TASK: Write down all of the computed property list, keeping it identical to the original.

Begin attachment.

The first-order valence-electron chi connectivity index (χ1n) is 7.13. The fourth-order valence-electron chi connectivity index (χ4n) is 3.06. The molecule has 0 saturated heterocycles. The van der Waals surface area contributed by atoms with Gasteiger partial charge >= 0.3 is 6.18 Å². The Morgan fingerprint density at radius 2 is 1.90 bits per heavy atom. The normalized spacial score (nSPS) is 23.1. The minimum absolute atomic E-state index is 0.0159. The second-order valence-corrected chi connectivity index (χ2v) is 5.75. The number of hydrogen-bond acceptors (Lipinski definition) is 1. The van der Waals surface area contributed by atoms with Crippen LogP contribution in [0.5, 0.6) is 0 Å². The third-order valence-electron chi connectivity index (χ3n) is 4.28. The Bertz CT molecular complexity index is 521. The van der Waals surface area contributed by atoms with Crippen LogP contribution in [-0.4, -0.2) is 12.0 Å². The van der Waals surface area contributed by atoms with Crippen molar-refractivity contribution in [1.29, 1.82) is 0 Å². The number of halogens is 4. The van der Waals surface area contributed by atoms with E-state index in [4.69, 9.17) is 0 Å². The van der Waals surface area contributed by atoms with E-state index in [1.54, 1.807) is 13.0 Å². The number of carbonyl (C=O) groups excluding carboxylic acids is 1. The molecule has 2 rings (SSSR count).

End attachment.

The first-order valence-electron chi connectivity index (χ1n) is 7.13. The fourth-order valence-electron chi connectivity index (χ4n) is 3.06. The molecule has 0 saturated heterocycles. The van der Waals surface area contributed by atoms with Gasteiger partial charge >= 0.3 is 6.18 Å². The Morgan fingerprint density at radius 2 is 1.90 bits per heavy atom. The normalized spacial score (nSPS) is 23.1. The minimum absolute atomic E-state index is 0.0159. The second-order valence-corrected chi connectivity index (χ2v) is 5.75. The number of hydrogen-bond acceptors (Lipinski definition) is 1. The van der Waals surface area contributed by atoms with Crippen LogP contribution in [0.5, 0.6) is 0 Å². The third-order valence-electron chi connectivity index (χ3n) is 4.28. The Bertz CT molecular complexity index is 521. The van der Waals surface area contributed by atoms with Crippen LogP contribution in [-0.4, -0.2) is 12.0 Å². The van der Waals surface area contributed by atoms with Crippen molar-refractivity contribution in [1.29, 1.82) is 0 Å². The number of halogens is 4. The van der Waals surface area contributed by atoms with E-state index in [4.69, 9.17) is 0 Å². The van der Waals surface area contributed by atoms with E-state index in [1.54, 1.807) is 13.0 Å². The number of carbonyl (C=O) groups excluding carboxylic acids is 1. The molecule has 2 rings (SSSR count).